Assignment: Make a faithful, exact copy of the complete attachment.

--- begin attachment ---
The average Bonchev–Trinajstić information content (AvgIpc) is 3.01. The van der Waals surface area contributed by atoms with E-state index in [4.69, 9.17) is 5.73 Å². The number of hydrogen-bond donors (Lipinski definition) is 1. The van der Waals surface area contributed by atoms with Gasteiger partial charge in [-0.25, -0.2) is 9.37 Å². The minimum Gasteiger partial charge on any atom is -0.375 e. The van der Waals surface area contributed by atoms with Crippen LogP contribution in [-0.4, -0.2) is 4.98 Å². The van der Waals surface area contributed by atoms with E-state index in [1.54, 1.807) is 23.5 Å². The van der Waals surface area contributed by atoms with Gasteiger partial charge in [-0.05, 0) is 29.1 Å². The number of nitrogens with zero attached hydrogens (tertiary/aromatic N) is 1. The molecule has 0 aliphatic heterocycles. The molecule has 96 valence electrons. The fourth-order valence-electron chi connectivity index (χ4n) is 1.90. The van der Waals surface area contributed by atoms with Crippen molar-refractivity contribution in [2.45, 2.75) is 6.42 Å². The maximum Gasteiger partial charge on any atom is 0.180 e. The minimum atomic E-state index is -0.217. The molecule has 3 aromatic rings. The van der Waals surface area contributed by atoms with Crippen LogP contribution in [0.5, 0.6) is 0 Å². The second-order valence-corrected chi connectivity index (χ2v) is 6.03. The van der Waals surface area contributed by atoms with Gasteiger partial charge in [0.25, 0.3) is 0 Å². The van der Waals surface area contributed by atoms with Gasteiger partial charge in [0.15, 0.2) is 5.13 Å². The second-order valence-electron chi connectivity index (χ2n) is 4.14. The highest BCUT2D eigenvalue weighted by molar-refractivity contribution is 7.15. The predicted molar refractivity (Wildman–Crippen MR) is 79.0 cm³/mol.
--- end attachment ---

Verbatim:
The average Bonchev–Trinajstić information content (AvgIpc) is 3.01. The van der Waals surface area contributed by atoms with E-state index in [4.69, 9.17) is 5.73 Å². The number of hydrogen-bond donors (Lipinski definition) is 1. The van der Waals surface area contributed by atoms with Gasteiger partial charge in [-0.25, -0.2) is 9.37 Å². The minimum Gasteiger partial charge on any atom is -0.375 e. The van der Waals surface area contributed by atoms with Crippen LogP contribution in [-0.4, -0.2) is 4.98 Å². The van der Waals surface area contributed by atoms with E-state index in [1.54, 1.807) is 23.5 Å². The van der Waals surface area contributed by atoms with Gasteiger partial charge in [-0.05, 0) is 29.1 Å². The number of nitrogens with zero attached hydrogens (tertiary/aromatic N) is 1. The molecule has 0 aliphatic heterocycles. The molecule has 96 valence electrons. The fourth-order valence-electron chi connectivity index (χ4n) is 1.90. The van der Waals surface area contributed by atoms with Crippen molar-refractivity contribution in [2.45, 2.75) is 6.42 Å². The maximum Gasteiger partial charge on any atom is 0.180 e. The minimum atomic E-state index is -0.217. The molecule has 3 aromatic rings. The van der Waals surface area contributed by atoms with Crippen LogP contribution in [0.5, 0.6) is 0 Å². The second-order valence-corrected chi connectivity index (χ2v) is 6.03. The van der Waals surface area contributed by atoms with Gasteiger partial charge in [0.25, 0.3) is 0 Å². The van der Waals surface area contributed by atoms with Gasteiger partial charge in [0.15, 0.2) is 5.13 Å². The second-order valence-electron chi connectivity index (χ2n) is 4.14. The highest BCUT2D eigenvalue weighted by molar-refractivity contribution is 7.15. The predicted molar refractivity (Wildman–Crippen MR) is 79.0 cm³/mol.